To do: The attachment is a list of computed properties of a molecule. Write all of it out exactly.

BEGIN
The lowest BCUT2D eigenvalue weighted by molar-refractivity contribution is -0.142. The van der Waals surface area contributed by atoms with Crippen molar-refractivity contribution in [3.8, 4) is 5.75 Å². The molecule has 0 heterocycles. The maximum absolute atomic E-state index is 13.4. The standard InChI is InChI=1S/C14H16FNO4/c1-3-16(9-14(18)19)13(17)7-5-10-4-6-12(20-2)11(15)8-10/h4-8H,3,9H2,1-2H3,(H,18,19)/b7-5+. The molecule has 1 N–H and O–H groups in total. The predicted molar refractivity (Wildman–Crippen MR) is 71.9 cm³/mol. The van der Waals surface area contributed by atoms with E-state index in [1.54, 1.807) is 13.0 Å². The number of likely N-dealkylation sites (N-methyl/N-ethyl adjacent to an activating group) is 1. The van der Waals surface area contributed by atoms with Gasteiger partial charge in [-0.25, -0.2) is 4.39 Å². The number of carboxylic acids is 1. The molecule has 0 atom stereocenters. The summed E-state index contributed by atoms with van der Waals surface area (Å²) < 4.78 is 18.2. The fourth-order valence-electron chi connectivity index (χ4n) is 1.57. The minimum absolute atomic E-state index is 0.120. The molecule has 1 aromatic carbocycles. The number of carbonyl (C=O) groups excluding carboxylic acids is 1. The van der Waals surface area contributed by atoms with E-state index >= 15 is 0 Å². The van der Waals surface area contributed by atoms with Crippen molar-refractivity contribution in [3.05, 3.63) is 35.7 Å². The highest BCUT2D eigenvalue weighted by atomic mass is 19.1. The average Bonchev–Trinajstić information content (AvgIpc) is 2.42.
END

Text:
The lowest BCUT2D eigenvalue weighted by molar-refractivity contribution is -0.142. The van der Waals surface area contributed by atoms with Crippen molar-refractivity contribution in [3.8, 4) is 5.75 Å². The molecule has 0 heterocycles. The maximum absolute atomic E-state index is 13.4. The standard InChI is InChI=1S/C14H16FNO4/c1-3-16(9-14(18)19)13(17)7-5-10-4-6-12(20-2)11(15)8-10/h4-8H,3,9H2,1-2H3,(H,18,19)/b7-5+. The molecule has 1 N–H and O–H groups in total. The predicted molar refractivity (Wildman–Crippen MR) is 71.9 cm³/mol. The van der Waals surface area contributed by atoms with E-state index in [1.54, 1.807) is 13.0 Å². The number of likely N-dealkylation sites (N-methyl/N-ethyl adjacent to an activating group) is 1. The van der Waals surface area contributed by atoms with Gasteiger partial charge in [-0.25, -0.2) is 4.39 Å². The number of carboxylic acids is 1. The molecule has 0 atom stereocenters. The summed E-state index contributed by atoms with van der Waals surface area (Å²) < 4.78 is 18.2. The fourth-order valence-electron chi connectivity index (χ4n) is 1.57. The minimum absolute atomic E-state index is 0.120. The molecule has 1 aromatic carbocycles. The number of carbonyl (C=O) groups excluding carboxylic acids is 1. The van der Waals surface area contributed by atoms with E-state index >= 15 is 0 Å². The van der Waals surface area contributed by atoms with Crippen molar-refractivity contribution in [3.05, 3.63) is 35.7 Å². The highest BCUT2D eigenvalue weighted by atomic mass is 19.1. The average Bonchev–Trinajstić information content (AvgIpc) is 2.42.